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Learner Centered Games: A Pathway To Student Motivation And Engagement

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Conference

2008 Annual Conference & Exposition

Location

Pittsburgh, Pennsylvania

Publication Date

June 22, 2008

Start Date

June 22, 2008

End Date

June 25, 2008

ISSN

2153-5965

Conference Session

Student Engagement and Motivation

Tagged Division

Educational Research and Methods

Page Count

11

Page Numbers

13.842.1 - 13.842.11

Permanent URL

https://peer.asee.org/4325

Download Count

52

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Paper Authors

author page

Stephen Crown

author page

Arturo Fuentes

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Bob Freeman

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Abstract
NOTE: The first page of text has been automatically extracted and included below in lieu of an abstract

Learner Centered Games: A Pathway to Student Motivation and Engagement

Abstract

The internet has brought many new resources to students that have the possibility of improving the learning environment. However, with this has come an increasing expectation among students that learning should be easy and that the primary responsibility for student learning falls on the instructor rather than on the student. The challenge is determining how to redesign the educational process so that these new resources are used appropriately and do not encourage the student to become a passive learner. The key to addressing this challenge may be found in student motivation and engagement. According to the authors, student engagement is an essential element in the design and implementation of an effective learning environment that must be deliberately stimulated and measured. An engaged student is one who has a realistic plan for learning and implements that plan at their full potential. According to the authors, reconnecting or integrating the educational process with the student’s values, interests, goals, and aspirations (who the student is) will significantly strengthen the motivational basis for their education and lead to a higher level of engagement, learning, and academic success. Although the most effective means of impacting student motivation and success is to address all aspects of who the student is, the focus of this paper is on the use of games delivered in a learner-centered environment that focuses on student interest and integrates the educational setting. The authors have designed and implemented several motivational and engaging games where engineering students go beyond their own expectations, and the expectations of faculty, and willingly spend three or four times more than that envisioned by the instructor for the projects. This significant increase in engagement and motivation provides evidence that games are an effective pathway to academic success. The particular connections between game activities and key aspects of student motivation are explored. An understanding of these connections is a powerful design tool for the development of new games that can focus on particular student needs.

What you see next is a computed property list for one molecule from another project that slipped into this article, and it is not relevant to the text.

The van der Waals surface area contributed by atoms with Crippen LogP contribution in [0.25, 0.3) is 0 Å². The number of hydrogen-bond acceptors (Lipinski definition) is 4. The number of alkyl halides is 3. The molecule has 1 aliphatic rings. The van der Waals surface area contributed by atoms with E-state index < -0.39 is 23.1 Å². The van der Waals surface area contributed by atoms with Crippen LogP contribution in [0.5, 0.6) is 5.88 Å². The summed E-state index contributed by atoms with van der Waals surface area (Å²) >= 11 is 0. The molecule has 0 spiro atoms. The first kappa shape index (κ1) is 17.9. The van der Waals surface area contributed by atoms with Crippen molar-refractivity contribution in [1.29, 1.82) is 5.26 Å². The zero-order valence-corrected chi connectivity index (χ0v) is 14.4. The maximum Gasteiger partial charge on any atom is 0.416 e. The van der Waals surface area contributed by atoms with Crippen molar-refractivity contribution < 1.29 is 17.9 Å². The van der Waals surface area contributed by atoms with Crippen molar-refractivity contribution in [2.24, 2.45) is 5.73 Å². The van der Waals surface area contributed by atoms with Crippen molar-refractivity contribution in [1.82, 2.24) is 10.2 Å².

Introduction

The engineering education environment has seen many changes in the past twenty years. Advances in computers, networks, and technology have made a wealth of information and computational tools accessible to students like never before. Course web sites give students access to supplemental learning materials1, an ability to dialog with other students and faculty on forums2, and even tutorial movies ranging from working through homework problems to using modeling or computational programs related to the course3. In addition, there has been a flood of interest in and funding of engineering education research. One would assume that with all of these advances and focused attention that student academic success would be growing exponentially. In fact, many advances have been made in the tasks that students can accomplish through the use of new technology, however one must question whether today’s engineering students are making full use of their abilities and available resources. As many of the obstacles for learning are being removed, through recent advances in technology, students may take a more passive role in the learning process than they have in the past. An appropriate analogy may be

Crown, S., & Fuentes, A., & Freeman, B. (2008, June), Learner Centered Games: A Pathway To Student Motivation And Engagement Paper presented at 2008 Annual Conference & Exposition, Pittsburgh, Pennsylvania. https://peer.asee.org/4325

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